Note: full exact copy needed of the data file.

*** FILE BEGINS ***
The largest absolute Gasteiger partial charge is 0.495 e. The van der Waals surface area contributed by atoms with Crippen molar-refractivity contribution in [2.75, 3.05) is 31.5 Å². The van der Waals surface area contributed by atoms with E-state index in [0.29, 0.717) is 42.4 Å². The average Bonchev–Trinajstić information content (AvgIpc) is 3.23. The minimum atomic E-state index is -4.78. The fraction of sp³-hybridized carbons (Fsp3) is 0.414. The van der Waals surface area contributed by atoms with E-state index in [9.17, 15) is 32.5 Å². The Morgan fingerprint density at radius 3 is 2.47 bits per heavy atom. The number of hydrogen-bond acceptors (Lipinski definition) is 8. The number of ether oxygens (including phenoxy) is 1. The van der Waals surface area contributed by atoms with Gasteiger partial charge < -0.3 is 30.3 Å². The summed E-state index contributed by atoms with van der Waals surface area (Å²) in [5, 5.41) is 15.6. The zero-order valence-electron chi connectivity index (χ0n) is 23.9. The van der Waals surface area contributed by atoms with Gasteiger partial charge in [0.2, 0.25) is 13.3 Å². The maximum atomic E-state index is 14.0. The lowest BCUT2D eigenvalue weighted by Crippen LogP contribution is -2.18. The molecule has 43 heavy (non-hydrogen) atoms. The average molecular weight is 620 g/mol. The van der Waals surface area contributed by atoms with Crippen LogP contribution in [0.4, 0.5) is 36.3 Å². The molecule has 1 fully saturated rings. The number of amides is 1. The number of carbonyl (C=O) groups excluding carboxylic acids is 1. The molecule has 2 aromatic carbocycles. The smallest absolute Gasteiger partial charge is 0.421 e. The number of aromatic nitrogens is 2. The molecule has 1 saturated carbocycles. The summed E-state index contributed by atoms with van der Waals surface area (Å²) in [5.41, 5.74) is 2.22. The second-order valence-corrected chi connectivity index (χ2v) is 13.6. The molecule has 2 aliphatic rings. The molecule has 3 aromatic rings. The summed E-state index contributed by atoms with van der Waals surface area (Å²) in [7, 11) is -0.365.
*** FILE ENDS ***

The largest absolute Gasteiger partial charge is 0.495 e. The van der Waals surface area contributed by atoms with Crippen molar-refractivity contribution in [2.75, 3.05) is 31.5 Å². The van der Waals surface area contributed by atoms with E-state index in [0.29, 0.717) is 42.4 Å². The average Bonchev–Trinajstić information content (AvgIpc) is 3.23. The minimum atomic E-state index is -4.78. The fraction of sp³-hybridized carbons (Fsp3) is 0.414. The van der Waals surface area contributed by atoms with E-state index in [9.17, 15) is 32.5 Å². The Morgan fingerprint density at radius 3 is 2.47 bits per heavy atom. The number of hydrogen-bond acceptors (Lipinski definition) is 8. The number of ether oxygens (including phenoxy) is 1. The van der Waals surface area contributed by atoms with Gasteiger partial charge < -0.3 is 30.3 Å². The summed E-state index contributed by atoms with van der Waals surface area (Å²) in [5, 5.41) is 15.6. The zero-order valence-electron chi connectivity index (χ0n) is 23.9. The van der Waals surface area contributed by atoms with Gasteiger partial charge in [0.2, 0.25) is 13.3 Å². The maximum atomic E-state index is 14.0. The lowest BCUT2D eigenvalue weighted by Crippen LogP contribution is -2.18. The molecule has 43 heavy (non-hydrogen) atoms. The average molecular weight is 620 g/mol. The van der Waals surface area contributed by atoms with Crippen LogP contribution in [0.4, 0.5) is 36.3 Å². The molecule has 1 fully saturated rings. The number of amides is 1. The number of carbonyl (C=O) groups excluding carboxylic acids is 1. The molecule has 2 aromatic carbocycles. The smallest absolute Gasteiger partial charge is 0.421 e. The number of aromatic nitrogens is 2. The molecule has 1 saturated carbocycles. The summed E-state index contributed by atoms with van der Waals surface area (Å²) in [5.41, 5.74) is 2.22. The second-order valence-corrected chi connectivity index (χ2v) is 13.6. The molecule has 2 aliphatic rings. The molecule has 3 aromatic rings. The summed E-state index contributed by atoms with van der Waals surface area (Å²) in [7, 11) is -0.365.